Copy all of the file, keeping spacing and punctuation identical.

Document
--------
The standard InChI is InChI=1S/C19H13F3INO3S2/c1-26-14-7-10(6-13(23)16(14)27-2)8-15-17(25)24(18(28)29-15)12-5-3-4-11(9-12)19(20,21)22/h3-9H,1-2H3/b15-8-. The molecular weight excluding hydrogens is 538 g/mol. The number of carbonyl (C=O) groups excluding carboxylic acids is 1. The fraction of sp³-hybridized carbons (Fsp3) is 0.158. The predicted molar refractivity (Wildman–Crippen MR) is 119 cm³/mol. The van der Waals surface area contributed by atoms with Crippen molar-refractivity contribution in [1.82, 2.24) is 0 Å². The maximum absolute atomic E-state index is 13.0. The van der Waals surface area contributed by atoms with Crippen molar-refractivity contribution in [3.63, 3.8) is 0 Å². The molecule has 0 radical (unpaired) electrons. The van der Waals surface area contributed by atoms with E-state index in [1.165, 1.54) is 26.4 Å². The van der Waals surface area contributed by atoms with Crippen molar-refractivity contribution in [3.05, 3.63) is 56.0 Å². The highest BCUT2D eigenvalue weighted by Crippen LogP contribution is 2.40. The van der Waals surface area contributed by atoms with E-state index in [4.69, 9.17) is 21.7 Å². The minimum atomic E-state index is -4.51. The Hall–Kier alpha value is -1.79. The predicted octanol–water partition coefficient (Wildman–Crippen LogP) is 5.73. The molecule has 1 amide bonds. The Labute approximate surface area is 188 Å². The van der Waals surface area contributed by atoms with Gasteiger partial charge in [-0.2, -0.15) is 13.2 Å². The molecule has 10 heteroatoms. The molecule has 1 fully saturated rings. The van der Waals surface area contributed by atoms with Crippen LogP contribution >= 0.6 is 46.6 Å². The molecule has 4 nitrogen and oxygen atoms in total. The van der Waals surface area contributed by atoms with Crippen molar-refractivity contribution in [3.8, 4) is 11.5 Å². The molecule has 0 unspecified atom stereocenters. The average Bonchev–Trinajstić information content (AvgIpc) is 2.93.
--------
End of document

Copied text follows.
The standard InChI is InChI=1S/C19H13F3INO3S2/c1-26-14-7-10(6-13(23)16(14)27-2)8-15-17(25)24(18(28)29-15)12-5-3-4-11(9-12)19(20,21)22/h3-9H,1-2H3/b15-8-. The molecular weight excluding hydrogens is 538 g/mol. The number of carbonyl (C=O) groups excluding carboxylic acids is 1. The fraction of sp³-hybridized carbons (Fsp3) is 0.158. The predicted molar refractivity (Wildman–Crippen MR) is 119 cm³/mol. The van der Waals surface area contributed by atoms with Crippen molar-refractivity contribution in [1.82, 2.24) is 0 Å². The maximum absolute atomic E-state index is 13.0. The van der Waals surface area contributed by atoms with Crippen molar-refractivity contribution in [3.63, 3.8) is 0 Å². The molecule has 0 radical (unpaired) electrons. The van der Waals surface area contributed by atoms with E-state index in [1.165, 1.54) is 26.4 Å². The van der Waals surface area contributed by atoms with Crippen molar-refractivity contribution in [3.05, 3.63) is 56.0 Å². The highest BCUT2D eigenvalue weighted by Crippen LogP contribution is 2.40. The van der Waals surface area contributed by atoms with E-state index in [4.69, 9.17) is 21.7 Å². The minimum atomic E-state index is -4.51. The Hall–Kier alpha value is -1.79. The predicted octanol–water partition coefficient (Wildman–Crippen LogP) is 5.73. The molecule has 1 amide bonds. The Labute approximate surface area is 188 Å². The van der Waals surface area contributed by atoms with Gasteiger partial charge in [-0.2, -0.15) is 13.2 Å². The molecule has 10 heteroatoms. The molecule has 1 fully saturated rings. The van der Waals surface area contributed by atoms with Crippen LogP contribution >= 0.6 is 46.6 Å². The molecule has 4 nitrogen and oxygen atoms in total. The van der Waals surface area contributed by atoms with Crippen molar-refractivity contribution in [3.8, 4) is 11.5 Å². The molecule has 0 unspecified atom stereocenters. The average Bonchev–Trinajstić information content (AvgIpc) is 2.93.